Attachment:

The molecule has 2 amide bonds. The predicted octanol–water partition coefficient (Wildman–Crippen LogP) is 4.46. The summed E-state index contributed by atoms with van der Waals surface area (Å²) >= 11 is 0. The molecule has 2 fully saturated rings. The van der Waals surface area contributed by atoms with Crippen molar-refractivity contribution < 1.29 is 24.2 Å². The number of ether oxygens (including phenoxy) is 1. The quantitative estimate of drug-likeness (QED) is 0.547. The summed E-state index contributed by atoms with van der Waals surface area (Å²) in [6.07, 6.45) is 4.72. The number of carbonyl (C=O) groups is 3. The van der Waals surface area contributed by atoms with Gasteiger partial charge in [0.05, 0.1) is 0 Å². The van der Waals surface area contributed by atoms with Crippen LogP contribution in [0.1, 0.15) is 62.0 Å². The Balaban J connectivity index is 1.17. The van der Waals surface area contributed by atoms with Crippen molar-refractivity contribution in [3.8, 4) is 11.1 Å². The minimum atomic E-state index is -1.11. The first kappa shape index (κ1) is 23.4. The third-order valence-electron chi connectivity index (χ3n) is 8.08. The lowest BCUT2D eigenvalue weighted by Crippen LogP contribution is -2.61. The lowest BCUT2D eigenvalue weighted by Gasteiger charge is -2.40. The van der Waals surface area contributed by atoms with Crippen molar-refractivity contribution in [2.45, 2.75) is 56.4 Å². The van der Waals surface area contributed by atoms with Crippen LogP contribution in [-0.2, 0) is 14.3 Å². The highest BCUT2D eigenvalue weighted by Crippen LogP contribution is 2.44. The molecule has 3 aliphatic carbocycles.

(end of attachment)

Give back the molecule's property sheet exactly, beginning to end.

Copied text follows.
The molecule has 2 amide bonds. The predicted octanol–water partition coefficient (Wildman–Crippen LogP) is 4.46. The summed E-state index contributed by atoms with van der Waals surface area (Å²) >= 11 is 0. The molecule has 2 fully saturated rings. The van der Waals surface area contributed by atoms with Crippen molar-refractivity contribution < 1.29 is 24.2 Å². The number of ether oxygens (including phenoxy) is 1. The quantitative estimate of drug-likeness (QED) is 0.547. The summed E-state index contributed by atoms with van der Waals surface area (Å²) in [6.07, 6.45) is 4.72. The number of carbonyl (C=O) groups is 3. The van der Waals surface area contributed by atoms with Gasteiger partial charge in [0.05, 0.1) is 0 Å². The van der Waals surface area contributed by atoms with Crippen LogP contribution in [0.1, 0.15) is 62.0 Å². The Balaban J connectivity index is 1.17. The van der Waals surface area contributed by atoms with Crippen molar-refractivity contribution in [3.8, 4) is 11.1 Å². The minimum atomic E-state index is -1.11. The first kappa shape index (κ1) is 23.4. The third-order valence-electron chi connectivity index (χ3n) is 8.08. The lowest BCUT2D eigenvalue weighted by Crippen LogP contribution is -2.61. The lowest BCUT2D eigenvalue weighted by Gasteiger charge is -2.40. The van der Waals surface area contributed by atoms with Crippen molar-refractivity contribution in [2.45, 2.75) is 56.4 Å². The van der Waals surface area contributed by atoms with Crippen LogP contribution in [-0.2, 0) is 14.3 Å². The highest BCUT2D eigenvalue weighted by Crippen LogP contribution is 2.44. The molecule has 3 aliphatic carbocycles.